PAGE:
A change in Princes is the Joy of Fools. ~ Old Romanian Proverb
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Tuesday, February 22, 2005

Musings on Peace.

Last night (21-Feb-05), I watched Deepak Chopra on The O'Reilly Factor and I was struck once more by what an ass he seems to be. It's not just that he is a pompous prig with a messiah complex and one of the most irritating voices I have ever heard, but rather it is the nature of his message that so irks me. It's a message that I have heard from others with equal righteousness (and better voices) and has generated no less annoyance in me.

Essentially, Chopra is a peace promoter. Peace is Good! Peace is Wonderful! War is bad! Duh! Of course war is bad, Dr. Chopra! No one will tell you that faster than a seasoned warrior (which I freely admit I am not). The astounding simplicity of the message is not what twists my underpants in a knot, though. Chopra compared the terrorists to the war on terror saying that in both cases the participants on each side must "dehumanize" their opponents in order to kill them. He takes exception to Mr. Bush's referring to Al-Qaeda opperatives as "evil-doers," as though planning and executing the live cremation of thousands of people qualifies them for Nobel consideration. They are evil-doers! They might not see it that way, but so what? Since when does their self-image constitute a claim on our forebearance? A threatened people must be accorded the right to act in their own self-defense. No other choice is possible on this Earth, in this existence.

But not for Chopra. To people with Chopra's attitude, it takes two to make a war, and both sides should be held responsible for the conflict. Implicit in that position is the notion that war is the worst fate mankind can endure. But is it? It's not good, but are there not more terrible things to endure. Would an Afghani who had lived through the Taliban agree? Would any of the peoples who had survived in Nazi-occuppied Europe concur? Or their bretheren from the former Soviet satellites? “War has become a habit. We reach for it the way a chain smoker reaches for a cigarette, promising to quit but somehow never kicking the habit.”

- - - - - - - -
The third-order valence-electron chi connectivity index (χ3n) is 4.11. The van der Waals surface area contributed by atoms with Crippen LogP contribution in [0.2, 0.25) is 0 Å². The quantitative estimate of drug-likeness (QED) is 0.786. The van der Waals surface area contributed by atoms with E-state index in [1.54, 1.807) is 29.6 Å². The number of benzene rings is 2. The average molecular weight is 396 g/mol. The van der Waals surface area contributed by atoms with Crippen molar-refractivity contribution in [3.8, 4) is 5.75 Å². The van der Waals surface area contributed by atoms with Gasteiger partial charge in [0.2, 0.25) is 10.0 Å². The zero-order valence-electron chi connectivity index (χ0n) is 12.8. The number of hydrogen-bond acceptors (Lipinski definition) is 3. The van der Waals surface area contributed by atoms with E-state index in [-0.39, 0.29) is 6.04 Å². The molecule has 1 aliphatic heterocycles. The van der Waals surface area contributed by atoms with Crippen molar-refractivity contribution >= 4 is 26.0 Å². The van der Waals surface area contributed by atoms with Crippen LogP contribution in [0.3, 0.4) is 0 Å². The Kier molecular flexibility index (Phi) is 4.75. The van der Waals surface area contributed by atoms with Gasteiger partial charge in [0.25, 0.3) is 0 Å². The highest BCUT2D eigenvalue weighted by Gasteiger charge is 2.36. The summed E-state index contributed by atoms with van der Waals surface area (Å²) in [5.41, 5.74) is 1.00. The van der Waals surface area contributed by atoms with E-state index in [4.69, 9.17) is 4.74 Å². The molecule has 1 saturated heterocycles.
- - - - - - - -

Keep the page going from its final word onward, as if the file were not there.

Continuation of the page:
Non-violence is a noble pursuit and those that choose that path for themselves are welcomed to it. But the key word here is "choice." Chopra resides in a culture which tolerates his choice, even honors him for it. But who made that choice possible for Chopra? Those who sacrificed to defend freedom, with their lives in all too many cases. Those who fought made that choice possible. Chopra merely excercises his right to that choice paid for by better men than he, men he now equates with those who recruit others to to strap live explosives to themselves and travel on public conveyances before immolating themselves in a manner designed to kill as many strangers as possible.

It does take only one side to make a war. The Kuwaitis can confirm that for those in doubt. Chopra may deplore the invasion, but his way offers no solution save endurance. Existence on the higher plain of human potential loses it's attraction when a sweaty Republican Guard soldier can entertain himself with the women of your family at his own discretion. Chopra and those of like mind are powerless to make a society in the face of a regime determined to impose it's will through terror and violence. Chopra loves to quote Ghandi and no doubt draws inspiration from the liberation of India from British Colonial rule. But the British were a far sight more civilized than either the Soviets or the Nazis. It was possible to embarrass the British with their own standards of conduct. A more savage occupier would not care about the non-violent nature of Ghandi's followers and would respond to peacful protest with Tiananmen-like brutality, and do so with a clear conscience.

Chopra lives in a world made for him by others he would not emulate. Inevitably, those that will not fight to defend their way of life risk losing it to a determined enemy willing to use force, and we are not in short supply of the latter.

Deepak Chopra is a luxury of a militarily strong society. One with an annoying voice.